Previously: I have volunteered to be second assistant director on a short film shoot directed by Leading Man Clive. I am desperately inexperienced, getting by on enthusiasm and a puppyish urge to please. We go into day two of the shoot with no illusions as to the size of the task ahead of us…
NOW READ ON, and be mindful that there is a SPOILER ALERT running…
Sunday, 7AM. Stu, Andy, Simon and I emerged blinking into the cold light of a Leyton dawn. A guy with an open can of Foster’s passed us on the High Street. For him, the night wasn’t over. I thought of Keith, who had spent the night on a shoot, and suppressed a shudder. Today was going to get real.
The tube into town was busy, and we stood in a circle, talking about the concept of punk. Not in terms of The Sex Pistols and safety pins through the nose, but the DIY aesthetic. Getting a gang in place and making something with what you could scrape together. Have an idea. Make a film. If it doesn’t work, you’ll know what to avoid next time. In that case, Out Of Hours was punk as fuck.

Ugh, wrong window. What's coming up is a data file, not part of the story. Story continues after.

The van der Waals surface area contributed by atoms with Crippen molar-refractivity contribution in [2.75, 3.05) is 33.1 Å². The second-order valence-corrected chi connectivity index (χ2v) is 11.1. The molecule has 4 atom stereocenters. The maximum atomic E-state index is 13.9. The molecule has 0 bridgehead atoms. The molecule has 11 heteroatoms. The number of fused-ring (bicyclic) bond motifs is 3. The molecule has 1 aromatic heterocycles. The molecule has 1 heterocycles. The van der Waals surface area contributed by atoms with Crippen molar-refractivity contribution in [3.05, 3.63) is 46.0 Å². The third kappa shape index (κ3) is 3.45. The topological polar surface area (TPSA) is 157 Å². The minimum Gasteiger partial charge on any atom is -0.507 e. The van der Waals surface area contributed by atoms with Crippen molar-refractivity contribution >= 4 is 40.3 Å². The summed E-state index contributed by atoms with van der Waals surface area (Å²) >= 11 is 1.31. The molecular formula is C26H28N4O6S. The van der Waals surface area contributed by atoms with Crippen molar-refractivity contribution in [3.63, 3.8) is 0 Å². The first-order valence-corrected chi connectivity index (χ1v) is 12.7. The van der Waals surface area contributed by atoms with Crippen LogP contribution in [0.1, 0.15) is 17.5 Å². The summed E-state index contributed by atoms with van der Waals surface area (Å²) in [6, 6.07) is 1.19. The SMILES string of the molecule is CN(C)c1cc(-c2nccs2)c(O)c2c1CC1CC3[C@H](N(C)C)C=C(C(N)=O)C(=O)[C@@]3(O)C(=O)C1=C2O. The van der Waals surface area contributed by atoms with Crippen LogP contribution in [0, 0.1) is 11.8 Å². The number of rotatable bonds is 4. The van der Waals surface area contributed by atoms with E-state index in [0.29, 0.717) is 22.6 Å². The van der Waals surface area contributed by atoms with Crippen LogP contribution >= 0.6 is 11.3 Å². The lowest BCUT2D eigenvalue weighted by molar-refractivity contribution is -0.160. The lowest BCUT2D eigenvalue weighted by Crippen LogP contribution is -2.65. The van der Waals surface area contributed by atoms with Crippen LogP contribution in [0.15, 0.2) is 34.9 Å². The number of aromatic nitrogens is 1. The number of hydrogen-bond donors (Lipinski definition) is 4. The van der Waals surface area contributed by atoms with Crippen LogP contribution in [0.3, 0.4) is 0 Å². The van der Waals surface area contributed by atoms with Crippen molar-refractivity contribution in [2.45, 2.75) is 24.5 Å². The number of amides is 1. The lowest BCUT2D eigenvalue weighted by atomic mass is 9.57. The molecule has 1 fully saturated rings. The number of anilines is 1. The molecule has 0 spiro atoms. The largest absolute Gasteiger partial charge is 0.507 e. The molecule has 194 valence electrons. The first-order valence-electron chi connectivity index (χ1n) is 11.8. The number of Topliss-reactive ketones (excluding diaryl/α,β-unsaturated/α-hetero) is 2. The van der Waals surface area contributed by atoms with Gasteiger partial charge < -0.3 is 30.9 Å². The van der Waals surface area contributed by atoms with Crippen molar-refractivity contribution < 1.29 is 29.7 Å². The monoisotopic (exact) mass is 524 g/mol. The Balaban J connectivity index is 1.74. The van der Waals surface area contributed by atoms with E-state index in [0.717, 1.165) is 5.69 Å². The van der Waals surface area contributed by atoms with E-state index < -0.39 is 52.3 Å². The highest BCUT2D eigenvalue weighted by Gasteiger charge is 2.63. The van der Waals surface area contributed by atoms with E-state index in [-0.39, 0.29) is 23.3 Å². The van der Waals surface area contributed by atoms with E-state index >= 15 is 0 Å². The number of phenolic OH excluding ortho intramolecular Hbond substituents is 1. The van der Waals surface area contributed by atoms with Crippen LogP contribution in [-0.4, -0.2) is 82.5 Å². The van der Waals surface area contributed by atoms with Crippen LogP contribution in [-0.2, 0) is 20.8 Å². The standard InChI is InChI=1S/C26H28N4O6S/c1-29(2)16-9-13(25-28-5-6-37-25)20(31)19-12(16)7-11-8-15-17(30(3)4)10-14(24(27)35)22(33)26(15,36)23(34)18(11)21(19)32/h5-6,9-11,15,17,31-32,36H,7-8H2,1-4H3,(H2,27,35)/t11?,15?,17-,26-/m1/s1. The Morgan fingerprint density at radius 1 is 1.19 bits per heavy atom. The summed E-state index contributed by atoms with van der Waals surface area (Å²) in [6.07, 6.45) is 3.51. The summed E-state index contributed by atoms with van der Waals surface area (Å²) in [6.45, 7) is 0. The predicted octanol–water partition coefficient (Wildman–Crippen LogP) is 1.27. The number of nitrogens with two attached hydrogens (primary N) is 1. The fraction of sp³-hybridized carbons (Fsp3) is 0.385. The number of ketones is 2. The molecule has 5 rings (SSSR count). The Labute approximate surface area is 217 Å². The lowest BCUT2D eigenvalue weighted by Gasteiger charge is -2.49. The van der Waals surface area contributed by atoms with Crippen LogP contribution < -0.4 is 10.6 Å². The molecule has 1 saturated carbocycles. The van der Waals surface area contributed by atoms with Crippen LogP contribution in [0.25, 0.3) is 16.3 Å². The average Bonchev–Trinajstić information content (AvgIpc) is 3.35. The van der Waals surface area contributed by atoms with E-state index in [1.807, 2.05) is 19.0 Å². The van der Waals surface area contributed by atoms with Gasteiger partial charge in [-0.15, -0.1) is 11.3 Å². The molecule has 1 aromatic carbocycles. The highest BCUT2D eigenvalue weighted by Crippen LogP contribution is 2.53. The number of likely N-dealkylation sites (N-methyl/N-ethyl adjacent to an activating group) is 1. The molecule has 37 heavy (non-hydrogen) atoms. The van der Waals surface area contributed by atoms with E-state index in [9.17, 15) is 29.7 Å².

Back on the 6th floor, bumping into Clive and Adele on the way. Stu had brought breakfast, in the shape of a wheeliecase full of pastries. We fell on them with ravenous glee. Soon after, Maria and Keith arrived. Maria, like us, looked a little weary. Keith looked like a failed sleep-deprivation experiment. Like the insomnia fairy had run him down with her wakey-tank. “Twenty-six hours so far,” he declared, chugging back a Red Bull. Hardcore.
We were spending the morning in the lobby, filming chases and Maria’s scenes with a lechy security guard. This unsavoury character was played by Xav, the polar opposite to sleazy Tony, a charming gent with his own production company. We had him till 2PM, and we had a lot that had to happen to him before we could let him go.